The Cambridge History of English and American Literature in 18 Volumes (1907–21).
Volume XII. The Romantic Revival.

IV. Keats

§ 8. Odes

It is natural to contrast with these light and sparkling improvisations the rich and concentrated style—“loaded with gold in every rift”—and the intricate interwoven harmonies of the majority of the contemporary odes. But, most of these were impromptus, too, born of the same sudden inspiration, and their crowded felicities were not studiously inlaid, but of the vital essence of the speech. A May morning, an autumn afternoon, a nightingale’s song in a Hampstead garden, a mood of dreamy relaxation after sleep—from intense, almost momentary, experiences like these sprang poems which, beyond anything else in Keats, touch a universal note. In the earliest of these, the fragmentary Ode to Maia (May, 1818), the recent singer of Endymion breathes yet another lyric prayer to the old divinities of antique Greece, seeking the “old vigour” of its bards, and, yet more, their noble simplicity, “content” to make “great verse” for few hearers. The author of the preface to Endymion already possessed that temper; and, if he ever won the pellucid purity of Greek speech, it was in these lines. The other odes belonged to the spring of 1819, save Autumn, the latest, written in September. Psyche, almost the last of the group, was, he tells his brother George, “the first and only one with which I have taken even moderate pains.” Yet this, like Indolence, falls somewhat short of the flawless art of the rest. In both, he is, at moments, luxuriant and unstrung like his earlier self. Psyche, “loveliest vision far” of faded Olympus, becomes now, like Maia, a living symbol of the beauty he worships, and he will be the priest of her sanctuary. The Miltonic reminiscences are palpable, and by no means confined to an incidental phrase or image. The passing of the gods of Greece, moving, in spite of himself, to the poet of the Nativity Ode, Keats mourned more naively than Schiller had done twenty years before; then, by a beautiful, perhaps “illogical,” transition, lament passes into a rapturous hymn to the deathless Psyche whose living temple was the poet’s mind. Indolence commemorates a mood, as genuine, indeed, but less nearly allied to the creative springs of Keats’s genius. Love and ambition and poetry itself appear as ghostly or masque-like figures on a “dreamy urn”; for them he builds no sanctuary, but turns away from their lure to the honied joys of sense—the sweetness of “drowsy noons,” his “head cool-bedded in the flowery grass.”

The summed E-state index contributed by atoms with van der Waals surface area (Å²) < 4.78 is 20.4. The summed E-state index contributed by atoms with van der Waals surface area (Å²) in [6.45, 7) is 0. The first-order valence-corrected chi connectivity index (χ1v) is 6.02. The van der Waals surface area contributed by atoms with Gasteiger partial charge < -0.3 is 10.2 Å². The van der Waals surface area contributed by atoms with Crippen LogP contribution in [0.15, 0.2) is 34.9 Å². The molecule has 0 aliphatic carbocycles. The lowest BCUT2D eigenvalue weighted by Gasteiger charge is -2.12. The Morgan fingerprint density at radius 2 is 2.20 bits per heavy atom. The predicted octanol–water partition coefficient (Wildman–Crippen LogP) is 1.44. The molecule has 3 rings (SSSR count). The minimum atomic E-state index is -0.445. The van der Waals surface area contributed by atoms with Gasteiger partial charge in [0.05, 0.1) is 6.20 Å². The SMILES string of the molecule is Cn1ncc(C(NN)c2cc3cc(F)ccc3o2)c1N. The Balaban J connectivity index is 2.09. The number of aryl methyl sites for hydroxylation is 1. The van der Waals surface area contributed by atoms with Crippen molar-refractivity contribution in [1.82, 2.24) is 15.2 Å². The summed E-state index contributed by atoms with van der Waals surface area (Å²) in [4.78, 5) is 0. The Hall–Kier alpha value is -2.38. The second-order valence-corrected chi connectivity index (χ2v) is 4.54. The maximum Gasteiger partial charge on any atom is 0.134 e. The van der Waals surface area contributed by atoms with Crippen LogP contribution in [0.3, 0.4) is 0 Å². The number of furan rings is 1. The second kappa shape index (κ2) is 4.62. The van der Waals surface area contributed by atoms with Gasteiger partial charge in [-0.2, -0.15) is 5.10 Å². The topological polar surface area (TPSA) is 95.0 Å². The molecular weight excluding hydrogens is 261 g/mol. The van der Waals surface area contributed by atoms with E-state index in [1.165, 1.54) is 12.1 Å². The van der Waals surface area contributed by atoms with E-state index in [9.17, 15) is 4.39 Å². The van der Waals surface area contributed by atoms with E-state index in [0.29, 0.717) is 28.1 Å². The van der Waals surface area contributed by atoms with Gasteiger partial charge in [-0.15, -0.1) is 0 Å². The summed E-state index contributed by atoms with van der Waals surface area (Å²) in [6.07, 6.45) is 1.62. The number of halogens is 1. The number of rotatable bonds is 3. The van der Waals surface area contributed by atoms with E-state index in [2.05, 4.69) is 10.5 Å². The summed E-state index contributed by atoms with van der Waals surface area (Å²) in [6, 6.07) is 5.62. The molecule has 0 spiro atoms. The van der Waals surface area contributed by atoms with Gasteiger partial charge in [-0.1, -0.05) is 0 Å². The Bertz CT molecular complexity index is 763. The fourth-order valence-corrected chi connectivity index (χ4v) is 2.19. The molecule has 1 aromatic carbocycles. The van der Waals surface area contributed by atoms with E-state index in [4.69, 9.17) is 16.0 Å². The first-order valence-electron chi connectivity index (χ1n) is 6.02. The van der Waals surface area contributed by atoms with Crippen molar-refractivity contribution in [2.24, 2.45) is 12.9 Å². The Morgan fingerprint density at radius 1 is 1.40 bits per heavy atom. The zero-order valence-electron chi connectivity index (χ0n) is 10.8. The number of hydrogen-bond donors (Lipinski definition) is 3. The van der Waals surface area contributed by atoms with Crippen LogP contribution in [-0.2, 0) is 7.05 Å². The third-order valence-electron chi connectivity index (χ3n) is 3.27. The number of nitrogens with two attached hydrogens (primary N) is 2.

In the nearly contemporary Ode on a Grecian Urn, the symbolism of the urn-figures became far more vital. From the drowsed intoxication of the senses, he rises to a glorious clear-eyed apprehension of the spiritual eternity which art, with its “unheard melodies,” affords. The three consummate central stanzas have themselves the impassioned serenity of great sculpture. Only less noble are the daring and splendid imagery of the opening, and the immortal paradox of the close. “Their lips touched not, but had not bade adieu,” Keats later said of the sleeping lovers in Psyche, recalling, perhaps, with the carved figures of the Grecian Urn, the wistful joy of Melancholy. In both these great odes, however, the words imply a more spiritual and complex passion than the naïve bliss of Psyche and Cupid. They meant a stranger and rarer insight into the springs of both joy and sorrow than was thus conveyed. The worship of beauty is the clue to everything in Keats; and, as he came to feel that an experience into which no sadness enters belongs to an inferior order of beauty, so he found the most soul-searching sorrow “in the very Temple of Delight.” But the emotional poise is other than in the Grecian Urn: there, he contemplates the passing of “breathing human beauty” from the serene heights of eternal art; here, it fills him with a poignant, yet subtly Epicurean, sadness. Melancholy is thus nearer to the mood of Indolence, and, like it, suffers from some resurgence of the earlier Keats; but the closing lines are of consummate quality. In the Ode to a Nightingale, the work of a morning in his friend Brown’s Hampstead garden, the poignant sense of life as it is, “where Beauty cannot keep her lustrous eyes,” and the reaching out to a visionary refuge—the enchanted world created by the bird’s song—are present together, but with changing dominance, the mood’s ecstatic self-abandonment being shattered, at its very acme, by the knell-like “forlorn,” which “tolls” him back to his “sole self.”

In Autumn, finally, written after an interval of some months, the sense that beauty, though not without some glorious compensation, perishes, which, in varying degrees, dominates these three odes, yields to a serene and joyous contemplation of beauty itself. The “season of mellow fruitfulness” wakens no romantic vision, no romantic longing, like the nightingale’s song; it satisfies all senses, but enthralls and intoxicates none; everything breathes contented fulfilment without satiety, and beauty, too, is fulfilled and complete. Shelley, whose yet greater ode was written a few weeks later, gloried in the “breath of autumn’s being”—the wild west wind as the forerunner and “creator” of spring. Keats feels here no need either of prophecy or of retrospect. If, for a moment, he asks, “Where are the songs of spring?” it is only to reply, “Think not of them, thou hast thy music too.” This is the secret of his strength, if, also, of his limitation—to be able to take the beauty of the present moment so completely into his heart that it seems an eternal possession.